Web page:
In western Kosovo, hundreds of Albanian rebels tried to keep Serb forces from recapturing more territory after they won control of a strategic coal mine just outside the province's capital. As the fighting continued, a US envoy said peace efforts were complicated by the fact that the Albanians had no clear chain of command with whom to negotiate a cease-fire.

Protestant and Catholic members of Northern Ireland's new governing assembly met for the first time to choose a chief minister and his deputy. But there were concerns that a hard-line bloc of Protestants might try to disrupt the proceedings by raising the issue of a ruling that the Orange Order may not use a traditional marching route Sunday in Portadown. Some Orangemen have vowed to defy a ban on parading through a Catholic neighborhood.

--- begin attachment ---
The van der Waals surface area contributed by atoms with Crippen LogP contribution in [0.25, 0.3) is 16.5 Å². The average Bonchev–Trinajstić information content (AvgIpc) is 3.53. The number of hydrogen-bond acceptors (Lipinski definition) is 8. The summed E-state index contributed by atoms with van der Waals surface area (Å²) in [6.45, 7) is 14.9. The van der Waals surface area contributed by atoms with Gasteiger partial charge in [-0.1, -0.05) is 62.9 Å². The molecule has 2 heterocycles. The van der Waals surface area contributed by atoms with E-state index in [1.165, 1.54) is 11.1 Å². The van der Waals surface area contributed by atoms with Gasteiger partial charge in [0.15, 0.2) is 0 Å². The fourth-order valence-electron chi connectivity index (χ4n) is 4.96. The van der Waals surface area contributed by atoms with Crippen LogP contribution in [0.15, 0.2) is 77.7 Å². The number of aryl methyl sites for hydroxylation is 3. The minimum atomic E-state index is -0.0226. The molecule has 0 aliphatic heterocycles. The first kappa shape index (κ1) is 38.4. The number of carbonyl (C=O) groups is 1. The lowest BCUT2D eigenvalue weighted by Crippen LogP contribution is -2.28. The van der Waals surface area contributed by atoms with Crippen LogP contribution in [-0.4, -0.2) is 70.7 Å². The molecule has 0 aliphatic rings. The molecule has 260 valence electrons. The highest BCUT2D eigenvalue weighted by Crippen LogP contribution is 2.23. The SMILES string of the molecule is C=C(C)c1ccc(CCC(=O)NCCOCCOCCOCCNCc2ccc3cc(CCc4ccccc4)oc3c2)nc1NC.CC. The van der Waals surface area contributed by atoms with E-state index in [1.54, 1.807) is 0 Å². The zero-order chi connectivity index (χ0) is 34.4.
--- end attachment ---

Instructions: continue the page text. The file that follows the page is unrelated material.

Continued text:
"For the good of the country," Prime Minister Netanyahu and President Ezer Weizman agreed to end their public feud over Israel's stalled peace negotiations with the Palestinians. They said they'd discuss their differences in private. Meanwhile, the UN Security Council shelved an Arab-sponsored resolution that would have condemned Israel for deciding to extend municipal services from Jerusalem to Jewish settlements in the West Bank.

In a move denounced by Aboriginal leaders as racist, the Australian government secured enough support in Parliament to pass a controversial bill restricting indigenous land rights. Analysts said the deal meant Prime Minister John Howard now would not call an early election over the issue as he had repeatedly hinted he might.

Exxon, Texaco, and Chevron, were among major US oil companies on hand for the start of a conference in London at which Iran planned to accept investment bids on new exploration projects. The projects "might" yield as many as 20 billion barrels of oil, a senior Iranian official said. In Tehran, meanwhile, Iranian President Mohamad Khatami called on the US to show "practical steps" proving the "sincerity" of recent Clinton administration overtures toward reconciliation.